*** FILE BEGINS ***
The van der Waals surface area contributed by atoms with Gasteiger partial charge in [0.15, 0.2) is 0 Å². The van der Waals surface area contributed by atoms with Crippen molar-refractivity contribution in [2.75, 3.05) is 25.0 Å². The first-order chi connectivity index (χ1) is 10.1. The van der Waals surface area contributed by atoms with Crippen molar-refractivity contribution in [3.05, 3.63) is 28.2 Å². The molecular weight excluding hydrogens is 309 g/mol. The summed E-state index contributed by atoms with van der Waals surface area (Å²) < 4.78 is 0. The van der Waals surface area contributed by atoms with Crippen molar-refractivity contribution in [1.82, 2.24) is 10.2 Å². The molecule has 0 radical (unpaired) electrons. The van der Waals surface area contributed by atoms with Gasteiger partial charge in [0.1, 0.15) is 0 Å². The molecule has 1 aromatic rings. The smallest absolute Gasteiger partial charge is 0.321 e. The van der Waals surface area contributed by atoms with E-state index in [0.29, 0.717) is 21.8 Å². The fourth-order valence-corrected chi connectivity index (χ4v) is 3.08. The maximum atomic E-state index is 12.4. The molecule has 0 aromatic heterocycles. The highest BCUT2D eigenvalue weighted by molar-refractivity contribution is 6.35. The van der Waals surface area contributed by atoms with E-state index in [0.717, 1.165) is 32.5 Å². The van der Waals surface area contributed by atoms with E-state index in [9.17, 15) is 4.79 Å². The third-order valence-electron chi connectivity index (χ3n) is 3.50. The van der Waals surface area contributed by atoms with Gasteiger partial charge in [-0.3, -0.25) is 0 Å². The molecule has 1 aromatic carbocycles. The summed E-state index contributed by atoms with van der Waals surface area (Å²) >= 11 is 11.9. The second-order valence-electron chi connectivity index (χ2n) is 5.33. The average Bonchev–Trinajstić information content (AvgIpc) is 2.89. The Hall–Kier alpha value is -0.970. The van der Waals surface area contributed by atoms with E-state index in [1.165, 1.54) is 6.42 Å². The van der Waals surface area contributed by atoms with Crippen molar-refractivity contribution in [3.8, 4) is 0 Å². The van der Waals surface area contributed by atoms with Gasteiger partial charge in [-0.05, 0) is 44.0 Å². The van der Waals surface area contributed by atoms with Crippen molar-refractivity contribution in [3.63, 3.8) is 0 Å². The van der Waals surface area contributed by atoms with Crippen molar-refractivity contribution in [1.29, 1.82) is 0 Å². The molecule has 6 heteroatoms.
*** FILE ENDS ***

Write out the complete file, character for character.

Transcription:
The van der Waals surface area contributed by atoms with Gasteiger partial charge in [0.15, 0.2) is 0 Å². The van der Waals surface area contributed by atoms with Crippen molar-refractivity contribution in [2.75, 3.05) is 25.0 Å². The first-order chi connectivity index (χ1) is 10.1. The van der Waals surface area contributed by atoms with Crippen molar-refractivity contribution in [3.05, 3.63) is 28.2 Å². The molecular weight excluding hydrogens is 309 g/mol. The summed E-state index contributed by atoms with van der Waals surface area (Å²) < 4.78 is 0. The van der Waals surface area contributed by atoms with Crippen molar-refractivity contribution in [1.82, 2.24) is 10.2 Å². The molecule has 0 radical (unpaired) electrons. The van der Waals surface area contributed by atoms with Gasteiger partial charge in [0.1, 0.15) is 0 Å². The molecule has 1 aromatic rings. The smallest absolute Gasteiger partial charge is 0.321 e. The van der Waals surface area contributed by atoms with E-state index in [0.29, 0.717) is 21.8 Å². The fourth-order valence-corrected chi connectivity index (χ4v) is 3.08. The maximum atomic E-state index is 12.4. The molecule has 0 aromatic heterocycles. The highest BCUT2D eigenvalue weighted by molar-refractivity contribution is 6.35. The van der Waals surface area contributed by atoms with E-state index in [0.717, 1.165) is 32.5 Å². The van der Waals surface area contributed by atoms with E-state index in [9.17, 15) is 4.79 Å². The third-order valence-electron chi connectivity index (χ3n) is 3.50. The van der Waals surface area contributed by atoms with Gasteiger partial charge in [-0.3, -0.25) is 0 Å². The molecule has 1 aromatic carbocycles. The summed E-state index contributed by atoms with van der Waals surface area (Å²) >= 11 is 11.9. The second-order valence-electron chi connectivity index (χ2n) is 5.33. The average Bonchev–Trinajstić information content (AvgIpc) is 2.89. The Hall–Kier alpha value is -0.970. The van der Waals surface area contributed by atoms with E-state index in [1.165, 1.54) is 6.42 Å². The van der Waals surface area contributed by atoms with Crippen molar-refractivity contribution in [3.8, 4) is 0 Å². The van der Waals surface area contributed by atoms with Gasteiger partial charge in [-0.05, 0) is 44.0 Å². The van der Waals surface area contributed by atoms with Crippen molar-refractivity contribution in [3.63, 3.8) is 0 Å². The van der Waals surface area contributed by atoms with Crippen molar-refractivity contribution in [1.29, 1.82) is 0 Å². The molecule has 6 heteroatoms.